created_at2021-05-20 19:48:09.07535
updated_at2021-06-14 20:21:30.912038
descriptionA library for implementing iterators over function outputs for collections of types implementing a common trait, without using vtables/ dynamic polymorphism.




Zero_V is an experiment in defining behavior over collections of objects implementing some trait without dynamic polymorphism. This is a small crate with some helper utilities, along with the zero_v macro which generates the boilerplate necessary for your traits and functions to support the collections generated by Zero_V.

It can be useful if all of the following are true:

  • Library users will always know the composition of the collection of types at compile time.
  • Library users should be able to alter collection composition easily.
  • Vtable overhead matters.

For example, lets imagine you've written an event logging library that allows users to extend it with plugins to alter events before logging. Using dynamic polymorphism/ vtables, client code might look something like:

let plugins: Vec<Box<dyn Plugin>> = Vec![

let mut logger = EventLogger::with_plugins(plugins);

let events = EventStream::new();
for event in events.listen() {logger.log_event(event)};

This is a fine way to approach the problem in most cases. It's easy for clients to set up and you rarely care about the overhead of the virtual calls.

But if you do care about overhead, a Zero_V version of the above looks like:

use zero_v::{compose, compose_nodes};
let plugins = compose!(

let mut logger = EventLogger::with_plugins(plugins);

let events = EventStream::new();
for event in events.listen() {logger.log_event(event)};

To the client the only real difference here is the use of the compose macro, dropping the boxing for each plugin in the collection and the extra Zero_V imports. But internally, your type is now generic over a type defined without the use of boxing or vtables, which encourages the compiler to monomorphise the plugin use and remove the virtual function calls.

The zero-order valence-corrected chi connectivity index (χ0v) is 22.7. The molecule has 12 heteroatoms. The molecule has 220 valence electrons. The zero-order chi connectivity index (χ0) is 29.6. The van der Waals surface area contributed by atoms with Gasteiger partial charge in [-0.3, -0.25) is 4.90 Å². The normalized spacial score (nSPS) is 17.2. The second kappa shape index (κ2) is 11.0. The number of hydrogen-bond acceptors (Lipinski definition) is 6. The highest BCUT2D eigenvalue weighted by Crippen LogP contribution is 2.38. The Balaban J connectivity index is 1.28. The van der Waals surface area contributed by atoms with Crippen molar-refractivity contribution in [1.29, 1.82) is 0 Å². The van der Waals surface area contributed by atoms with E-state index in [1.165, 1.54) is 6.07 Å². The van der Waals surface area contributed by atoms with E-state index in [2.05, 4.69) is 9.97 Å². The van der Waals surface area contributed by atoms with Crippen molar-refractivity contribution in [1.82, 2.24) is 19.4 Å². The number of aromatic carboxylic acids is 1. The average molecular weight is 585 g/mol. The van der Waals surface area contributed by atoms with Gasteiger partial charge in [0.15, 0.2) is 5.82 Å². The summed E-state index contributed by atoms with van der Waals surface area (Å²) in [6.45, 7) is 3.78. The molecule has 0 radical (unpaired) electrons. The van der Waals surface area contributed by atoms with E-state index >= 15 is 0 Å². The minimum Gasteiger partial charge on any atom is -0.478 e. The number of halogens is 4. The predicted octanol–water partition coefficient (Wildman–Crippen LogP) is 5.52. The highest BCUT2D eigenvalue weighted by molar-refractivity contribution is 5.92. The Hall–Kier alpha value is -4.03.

Adding zero_v to your project

To add zero_v to your project, add the following to your Cargo.toml under dependencies

zero_v = "0.2.0"

If you're an end-user who just needs to create a collection, or you want to implement the boilerplate for your trait yourself (not recommended if you can avoid it, but you may need to if your trait involves generics or references as arguments) then you can use the crate without the zero_v attribute macro with:

zero_v = { version = "0.2.0", default-features = false }

Implementing Zero_V for your type with the zero_v macro

If your trait doesn't involve arguments with lifetimes or generics then the zero_v macro gives you all of your boilerplate for free. All you need to do is drop it on top of your trait definition:

use zero_v::{zero_v};

// The trait_types argument tells the macro to generate all the traits you'll
// need for iteration over a collection of items implementing your trait.

trait IntOp {
    fn execute(&self, input: usize) -> usize;